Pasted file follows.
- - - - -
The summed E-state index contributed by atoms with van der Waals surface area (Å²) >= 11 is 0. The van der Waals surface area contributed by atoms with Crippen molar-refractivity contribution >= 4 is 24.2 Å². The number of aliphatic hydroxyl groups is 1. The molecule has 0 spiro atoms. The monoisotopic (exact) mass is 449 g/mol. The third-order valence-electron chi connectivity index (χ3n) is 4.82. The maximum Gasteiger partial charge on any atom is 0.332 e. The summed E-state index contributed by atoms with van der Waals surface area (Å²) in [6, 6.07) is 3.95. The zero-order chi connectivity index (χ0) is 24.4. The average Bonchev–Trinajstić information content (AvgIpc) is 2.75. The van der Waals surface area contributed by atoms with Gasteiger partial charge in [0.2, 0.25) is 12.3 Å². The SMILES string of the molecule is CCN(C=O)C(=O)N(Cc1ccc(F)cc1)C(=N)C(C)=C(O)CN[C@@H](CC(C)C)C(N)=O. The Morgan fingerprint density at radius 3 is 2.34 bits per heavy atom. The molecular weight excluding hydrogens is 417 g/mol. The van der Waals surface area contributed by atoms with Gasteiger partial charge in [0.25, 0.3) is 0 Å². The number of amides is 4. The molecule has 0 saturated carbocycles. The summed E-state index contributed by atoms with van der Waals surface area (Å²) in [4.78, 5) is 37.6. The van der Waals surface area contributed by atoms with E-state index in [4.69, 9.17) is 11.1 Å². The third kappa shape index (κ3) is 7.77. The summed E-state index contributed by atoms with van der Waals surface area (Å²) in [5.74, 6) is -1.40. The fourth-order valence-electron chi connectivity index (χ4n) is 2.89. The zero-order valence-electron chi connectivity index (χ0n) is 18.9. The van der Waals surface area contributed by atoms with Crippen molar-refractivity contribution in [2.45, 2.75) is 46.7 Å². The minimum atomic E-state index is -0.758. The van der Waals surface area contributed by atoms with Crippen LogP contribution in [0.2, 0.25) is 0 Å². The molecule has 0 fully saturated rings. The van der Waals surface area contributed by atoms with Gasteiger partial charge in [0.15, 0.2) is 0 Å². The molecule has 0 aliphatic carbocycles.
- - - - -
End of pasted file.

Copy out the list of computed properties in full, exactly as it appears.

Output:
The summed E-state index contributed by atoms with van der Waals surface area (Å²) >= 11 is 0. The van der Waals surface area contributed by atoms with Crippen molar-refractivity contribution >= 4 is 24.2 Å². The number of aliphatic hydroxyl groups is 1. The molecule has 0 spiro atoms. The monoisotopic (exact) mass is 449 g/mol. The third-order valence-electron chi connectivity index (χ3n) is 4.82. The maximum Gasteiger partial charge on any atom is 0.332 e. The summed E-state index contributed by atoms with van der Waals surface area (Å²) in [6, 6.07) is 3.95. The zero-order chi connectivity index (χ0) is 24.4. The average Bonchev–Trinajstić information content (AvgIpc) is 2.75. The van der Waals surface area contributed by atoms with Gasteiger partial charge in [0.2, 0.25) is 12.3 Å². The SMILES string of the molecule is CCN(C=O)C(=O)N(Cc1ccc(F)cc1)C(=N)C(C)=C(O)CN[C@@H](CC(C)C)C(N)=O. The Morgan fingerprint density at radius 3 is 2.34 bits per heavy atom. The molecular weight excluding hydrogens is 417 g/mol. The van der Waals surface area contributed by atoms with Gasteiger partial charge in [0.25, 0.3) is 0 Å². The number of amides is 4. The molecule has 0 saturated carbocycles. The summed E-state index contributed by atoms with van der Waals surface area (Å²) in [4.78, 5) is 37.6. The van der Waals surface area contributed by atoms with E-state index in [4.69, 9.17) is 11.1 Å². The third kappa shape index (κ3) is 7.77. The summed E-state index contributed by atoms with van der Waals surface area (Å²) in [5.74, 6) is -1.40. The fourth-order valence-electron chi connectivity index (χ4n) is 2.89. The zero-order valence-electron chi connectivity index (χ0n) is 18.9. The van der Waals surface area contributed by atoms with Crippen molar-refractivity contribution in [2.45, 2.75) is 46.7 Å². The minimum atomic E-state index is -0.758. The van der Waals surface area contributed by atoms with Crippen LogP contribution in [0.2, 0.25) is 0 Å². The molecule has 0 fully saturated rings. The van der Waals surface area contributed by atoms with Gasteiger partial charge in [0.15, 0.2) is 0 Å². The molecule has 0 aliphatic carbocycles.